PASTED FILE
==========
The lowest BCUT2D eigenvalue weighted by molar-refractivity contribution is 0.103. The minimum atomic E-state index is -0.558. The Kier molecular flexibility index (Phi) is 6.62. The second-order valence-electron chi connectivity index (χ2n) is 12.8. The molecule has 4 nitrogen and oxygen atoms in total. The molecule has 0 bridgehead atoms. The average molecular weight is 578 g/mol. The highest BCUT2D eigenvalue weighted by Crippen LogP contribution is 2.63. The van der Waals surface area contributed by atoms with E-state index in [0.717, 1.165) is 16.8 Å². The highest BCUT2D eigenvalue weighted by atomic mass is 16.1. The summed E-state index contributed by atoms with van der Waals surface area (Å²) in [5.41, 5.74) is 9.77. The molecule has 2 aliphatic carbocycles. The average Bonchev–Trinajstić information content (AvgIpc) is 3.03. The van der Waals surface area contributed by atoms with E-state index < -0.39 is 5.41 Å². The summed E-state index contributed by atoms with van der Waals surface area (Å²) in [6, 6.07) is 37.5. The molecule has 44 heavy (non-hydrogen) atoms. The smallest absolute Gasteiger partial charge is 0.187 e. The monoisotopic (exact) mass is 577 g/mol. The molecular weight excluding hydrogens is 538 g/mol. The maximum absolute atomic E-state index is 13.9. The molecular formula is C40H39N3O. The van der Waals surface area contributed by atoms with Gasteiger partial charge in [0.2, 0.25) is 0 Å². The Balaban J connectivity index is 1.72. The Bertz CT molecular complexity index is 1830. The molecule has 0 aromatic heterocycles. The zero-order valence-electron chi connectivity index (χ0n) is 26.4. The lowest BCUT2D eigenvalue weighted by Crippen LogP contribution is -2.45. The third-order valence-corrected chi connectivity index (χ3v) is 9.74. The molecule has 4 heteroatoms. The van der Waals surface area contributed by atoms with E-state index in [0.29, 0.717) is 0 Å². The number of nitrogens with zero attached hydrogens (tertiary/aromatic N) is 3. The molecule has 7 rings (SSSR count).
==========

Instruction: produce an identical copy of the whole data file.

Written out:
The lowest BCUT2D eigenvalue weighted by molar-refractivity contribution is 0.103. The minimum atomic E-state index is -0.558. The Kier molecular flexibility index (Phi) is 6.62. The second-order valence-electron chi connectivity index (χ2n) is 12.8. The molecule has 4 nitrogen and oxygen atoms in total. The molecule has 0 bridgehead atoms. The average molecular weight is 578 g/mol. The highest BCUT2D eigenvalue weighted by Crippen LogP contribution is 2.63. The van der Waals surface area contributed by atoms with E-state index in [0.717, 1.165) is 16.8 Å². The highest BCUT2D eigenvalue weighted by atomic mass is 16.1. The summed E-state index contributed by atoms with van der Waals surface area (Å²) in [5.41, 5.74) is 9.77. The molecule has 2 aliphatic carbocycles. The average Bonchev–Trinajstić information content (AvgIpc) is 3.03. The van der Waals surface area contributed by atoms with E-state index < -0.39 is 5.41 Å². The summed E-state index contributed by atoms with van der Waals surface area (Å²) in [6, 6.07) is 37.5. The molecule has 44 heavy (non-hydrogen) atoms. The smallest absolute Gasteiger partial charge is 0.187 e. The monoisotopic (exact) mass is 577 g/mol. The molecular weight excluding hydrogens is 538 g/mol. The maximum absolute atomic E-state index is 13.9. The molecular formula is C40H39N3O. The van der Waals surface area contributed by atoms with Gasteiger partial charge in [0.2, 0.25) is 0 Å². The Balaban J connectivity index is 1.72. The Bertz CT molecular complexity index is 1830. The molecule has 0 aromatic heterocycles. The zero-order valence-electron chi connectivity index (χ0n) is 26.4. The lowest BCUT2D eigenvalue weighted by Crippen LogP contribution is -2.45. The third-order valence-corrected chi connectivity index (χ3v) is 9.74. The molecule has 4 heteroatoms. The van der Waals surface area contributed by atoms with E-state index in [0.29, 0.717) is 0 Å². The number of nitrogens with zero attached hydrogens (tertiary/aromatic N) is 3. The molecule has 7 rings (SSSR count).